Markets Wrap (12–26 September)
The S&P 500 fell to the lowest level since December 2020, as markets were rattled by the UK government's plan to employ fiscal stimulus, which is a dangerous combination along with record inflation.
Amid mounting recession fears, defensive stocks trade at multi-year highs versus the rest of the market – one would have to pay around 75% premium in terms of the P/E ratio for an average European listed company in either food and beverages or household and personal goods sectors (Chart 1), as valuations are very close to levels seen during the global financial crisis.
US 2y Treasury yield climbed to the highest level since 2007, whereas the 2y/10y spread fell to a new low of close to -50 bps, as the market continues to price-in an increasingly hawkish FED, followed by a recession due to the steep tightening of the monetary policy (Chart 2).
The Riksbank delivered a full percentage point interest rate hike at its 20 September meeting; even though the move was 25 bps above the consensus estimate, EUR/SEK trended higher following the meeting, as the interest rate path was raised less than the market expected – it currently projects 50 bps higher interest rates in November and another 25 bps uptick in February 2023 (Chart 3).
The FED hiked by another 75 bps (to 3-3.25%), the updated dot plot now implies an additional 125 bps increase by the end of the year, and higher than the 2.5% neutral level interest rates are to be expected until 2025 (Chart 5).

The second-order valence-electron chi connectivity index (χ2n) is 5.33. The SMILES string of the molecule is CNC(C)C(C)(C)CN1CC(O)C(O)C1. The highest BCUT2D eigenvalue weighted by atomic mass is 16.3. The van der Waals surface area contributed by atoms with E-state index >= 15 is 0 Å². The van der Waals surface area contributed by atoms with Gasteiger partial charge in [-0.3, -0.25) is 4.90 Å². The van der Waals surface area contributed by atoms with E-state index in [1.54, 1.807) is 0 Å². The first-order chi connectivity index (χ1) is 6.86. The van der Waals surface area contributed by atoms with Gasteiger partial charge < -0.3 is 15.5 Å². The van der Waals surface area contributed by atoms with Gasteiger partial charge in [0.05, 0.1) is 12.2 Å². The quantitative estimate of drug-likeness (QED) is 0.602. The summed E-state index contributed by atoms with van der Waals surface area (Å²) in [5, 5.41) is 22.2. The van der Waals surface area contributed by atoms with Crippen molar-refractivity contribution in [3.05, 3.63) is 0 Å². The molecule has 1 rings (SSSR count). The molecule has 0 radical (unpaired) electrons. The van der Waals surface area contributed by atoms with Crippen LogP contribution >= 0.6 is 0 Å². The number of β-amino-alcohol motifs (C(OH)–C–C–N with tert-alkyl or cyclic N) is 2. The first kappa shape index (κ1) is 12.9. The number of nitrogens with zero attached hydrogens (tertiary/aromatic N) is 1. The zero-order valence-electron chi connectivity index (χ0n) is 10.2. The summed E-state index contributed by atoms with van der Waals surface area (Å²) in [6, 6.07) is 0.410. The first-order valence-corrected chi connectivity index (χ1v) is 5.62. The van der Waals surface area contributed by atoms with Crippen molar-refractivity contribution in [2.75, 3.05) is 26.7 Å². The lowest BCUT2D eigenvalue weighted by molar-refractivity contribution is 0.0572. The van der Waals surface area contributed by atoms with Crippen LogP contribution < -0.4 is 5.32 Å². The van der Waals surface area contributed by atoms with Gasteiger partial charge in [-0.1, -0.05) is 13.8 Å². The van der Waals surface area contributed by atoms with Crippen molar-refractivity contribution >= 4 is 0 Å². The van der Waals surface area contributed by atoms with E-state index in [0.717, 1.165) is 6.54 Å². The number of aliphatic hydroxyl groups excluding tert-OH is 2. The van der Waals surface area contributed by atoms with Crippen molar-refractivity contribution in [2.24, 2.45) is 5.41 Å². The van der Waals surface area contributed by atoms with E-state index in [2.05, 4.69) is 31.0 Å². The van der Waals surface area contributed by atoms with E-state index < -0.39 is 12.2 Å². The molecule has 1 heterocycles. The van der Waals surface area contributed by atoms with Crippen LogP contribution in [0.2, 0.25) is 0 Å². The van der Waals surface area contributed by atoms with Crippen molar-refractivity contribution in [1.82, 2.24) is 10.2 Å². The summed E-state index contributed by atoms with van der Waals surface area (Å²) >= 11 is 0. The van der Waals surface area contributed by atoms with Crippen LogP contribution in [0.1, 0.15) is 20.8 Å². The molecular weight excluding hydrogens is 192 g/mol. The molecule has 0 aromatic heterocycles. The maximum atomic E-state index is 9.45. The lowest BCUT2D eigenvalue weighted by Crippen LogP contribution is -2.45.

Norges Bank, as expected, raised the base rate by 50 bps, to 2.25%; whereas the short end of the interest rate path was lifted only marginally, and for the period following 2024 it was even lowered (Chart 4); the Monetary Policy Committee noted that tightening is starting to have an effect on the Norwegian economy, which is another hint that the key rate may soon peak.
The Bank of England did not surprise the market by raising the base rate by 50 bps for the third time in a row (to 2.25%), and as expected, announced its plans to shrink the balance sheet by GBP 80 billion every month over the coming year.
The Bank of Japan remains an exception among the world’s central banks, as its key interest rate remains untouched at -0.1%; so far in 2022 the JPY has lost over 20% versus the USD – the most among the G10 group of currencies.
The GBP fell to the lowest level ever versus the USD (GBP/USD 1.079 at the time of writing) after markets were spooked by the UK's new Chancellor of the Exchequer K. Kwarteng's remarks that planned tax cuts worth 45 billion pounds is only part of a wider fiscal stimulus package – a move that would almost certainly exacerbate the problem of rampant inflation.